Health Highlights: April 13, 2021

Biden Administration to Lift Restrictions on Access to Abortion Pill During Pandemic

A requirement that mifepristone abortion pills be dispensed only in-person by a medical provider will be put on hold during the COVID-19 pandemic, the U.S. Food and Drug Administration says.

The decision means that health care providers in some states will be able to prescribe mifepristone via telemedicine and mail the pills to patients, CBS News reported.

The American College of Obstetrics and Gynecologists has said the in-person requirement is medically unnecessary and puts patients and medical staff at risk during the pandemic.

In a letter to ACOG, acting FDA Commissioner Janet Woodcock cited four medical publications and wrote, "these studies do not appear to show increases in serious safety concerns… occurring with medical abortion as a result of modifyiing the in-person dispensing requirement during the COVID-19 pandemic," CBS News reported.

Stop Sale of Live Wild Animals at Food Markets to Prevent Future Pandemics: WHO

Countries should suspend the sale of live wild animals at food markets because they are a leading source of emerging infectious diseases such as COVID-19, the World Health Organization says.

In a guidance issued Tuesday, the WHO said wild animals "are the source of more than 70 percent of all emerging infectious diseases in humans, many of which are caused by novel viruses," CBS News reported.

Some experts suspect the coronavirus that causes COVID-19 originated in bats and was passed to humans through another species sold as food or medicine in traditional "wet markets" in China. COVID-19 was first detected in the Chinese city of Wuhan.

Wet markets are not unique to China. They're common in many Asian and African nations, and can be found in the United States too, CBS News reported.

"Globally, traditional markets can play a central role in providing food and livelihoods for large populations," the WHO said in a statement. However, "banning the sale of the animals can protect people's health — both those working there and those shopping there."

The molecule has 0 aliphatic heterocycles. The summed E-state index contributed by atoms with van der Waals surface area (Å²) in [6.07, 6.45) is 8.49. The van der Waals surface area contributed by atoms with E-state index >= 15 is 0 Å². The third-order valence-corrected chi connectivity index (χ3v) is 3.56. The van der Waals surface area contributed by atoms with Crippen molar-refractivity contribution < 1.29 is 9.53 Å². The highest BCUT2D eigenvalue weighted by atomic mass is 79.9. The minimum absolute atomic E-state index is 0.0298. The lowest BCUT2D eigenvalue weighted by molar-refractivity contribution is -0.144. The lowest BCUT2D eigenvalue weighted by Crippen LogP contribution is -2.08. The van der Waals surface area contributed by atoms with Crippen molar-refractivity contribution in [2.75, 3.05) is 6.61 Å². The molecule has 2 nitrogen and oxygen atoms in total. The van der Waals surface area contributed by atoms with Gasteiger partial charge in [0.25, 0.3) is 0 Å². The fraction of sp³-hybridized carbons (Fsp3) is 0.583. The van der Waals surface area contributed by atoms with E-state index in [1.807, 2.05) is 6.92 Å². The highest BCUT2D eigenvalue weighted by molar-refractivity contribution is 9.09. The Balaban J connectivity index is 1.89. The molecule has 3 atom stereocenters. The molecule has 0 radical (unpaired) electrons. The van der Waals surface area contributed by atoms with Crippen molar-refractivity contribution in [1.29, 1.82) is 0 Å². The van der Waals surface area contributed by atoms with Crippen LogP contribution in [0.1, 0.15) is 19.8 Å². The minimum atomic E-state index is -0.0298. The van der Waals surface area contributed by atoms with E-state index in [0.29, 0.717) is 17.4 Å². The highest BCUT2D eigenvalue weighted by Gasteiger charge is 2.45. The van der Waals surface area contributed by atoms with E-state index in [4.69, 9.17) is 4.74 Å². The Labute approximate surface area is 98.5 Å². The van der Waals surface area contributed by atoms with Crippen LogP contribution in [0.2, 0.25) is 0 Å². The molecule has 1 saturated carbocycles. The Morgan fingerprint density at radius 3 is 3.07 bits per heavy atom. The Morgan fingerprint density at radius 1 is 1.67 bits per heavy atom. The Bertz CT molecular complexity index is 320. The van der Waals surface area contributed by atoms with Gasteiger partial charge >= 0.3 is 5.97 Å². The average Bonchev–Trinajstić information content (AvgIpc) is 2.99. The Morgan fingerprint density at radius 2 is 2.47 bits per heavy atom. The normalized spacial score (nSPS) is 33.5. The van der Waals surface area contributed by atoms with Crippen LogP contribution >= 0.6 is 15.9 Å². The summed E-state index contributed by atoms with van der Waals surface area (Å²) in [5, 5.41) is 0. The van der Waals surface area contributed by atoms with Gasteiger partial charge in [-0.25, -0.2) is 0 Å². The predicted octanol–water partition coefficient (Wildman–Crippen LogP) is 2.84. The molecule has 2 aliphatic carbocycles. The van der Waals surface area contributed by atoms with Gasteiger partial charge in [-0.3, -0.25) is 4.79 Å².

Along with the possibility of contracting emerging infectious diseases through contact with the bodily fluids of an infected animal, people can get such diseases in places where such animals are housed or locations contaminated with such viruses, according to the WHO.

Wuhan, the Chinese city thought to have been the originating locale of the COVID-19 pandemic, banned any eating of wild animals about a year ago. The Chinese government has also said it will offer farmers cash incentives to stop breeding exotic species, CBS reported.

The WHO teamed with the World Organization for Animal Health and the U.N. environment program to develop the new recommendations, CBS News reported.

Drug/Chemo Combo May Help Lung Cancer Patients: Study

A combination of the immune-boosting drug Opdivo and chemotherapy appears to benefit some lung cancer patients before surgery, according to a new study.

The clinical trial involving about 350 patients with operable tumors. It found that 1 in 4 of those who received the drug/chemotherapy combination had no signs of cancer remaining when they had surgery, the Associated Press reported.

The findings were presented on the weekend at an American Association for Cancer Research conference.

The study is continuing to see if this treatment improves survival.

"They open the person up and the tumor's just melted away. It's incredible," Dr. Roy Herbst, a lung specialist at the Yale Cancer Center, told the AP.

He wasn't involved in the study but has consulted for Bristol Myers Squibb, the maker of Opdivo.

Meow Mix Cat Food Recalled Due to Salmonella Fears

Two lots of 30-pound bags of Meow Mix Original Choice Dry Cat Food have been recalled by the J.M. Smucker Co. due to possible salmonella contamination.

The products were sold at certain Walmart stores in IL, MO, NE, NM, OK, UT, WI and WY. One lot has the UPC code 2927452099, lot code 1081804 and 'Best by' date of 9/14/2022. The other lot has the UPC code 2927452099, lot code 1082804 and 'Best by' date of 9/15/2022.

Consumers with the recalled products should stop feeding it to their cats and throw it out, the company said.

Along with affecting cats who eat it, salmonella-contaminated cat food can cause illness in people who handle the product, or touch surfaces or cats that have been in contact with the product, according to the U.S. Food and Drug Administration.

Ground Turkey Linked to Salmonella Outbreak

Ground turkey is the likely source of a salmonella outbreak that's sickened 28 people in 12 states, the U.S. Centers for Disease Control and Prevention says.

Two people have been hospitalized, but no deaths have been reported.

One April 10, federal officials issued a public health alert for nearly 212,000 pounds of raw ground turkey products produced by Plainville Brands, LLC. These products were sold under the brand names of "Nature's Promise," Wegman" and "Plainville Farms," and are labeled with dates 1/1/21–1/10/21 and the establishment number "P244" inside the U.S. Department of Agriculture's mark of inspection.

While the products are no longer available in stores, they could still be in people's freezers, the CDC said. It warned against eating, serving or selling any of the affected products.

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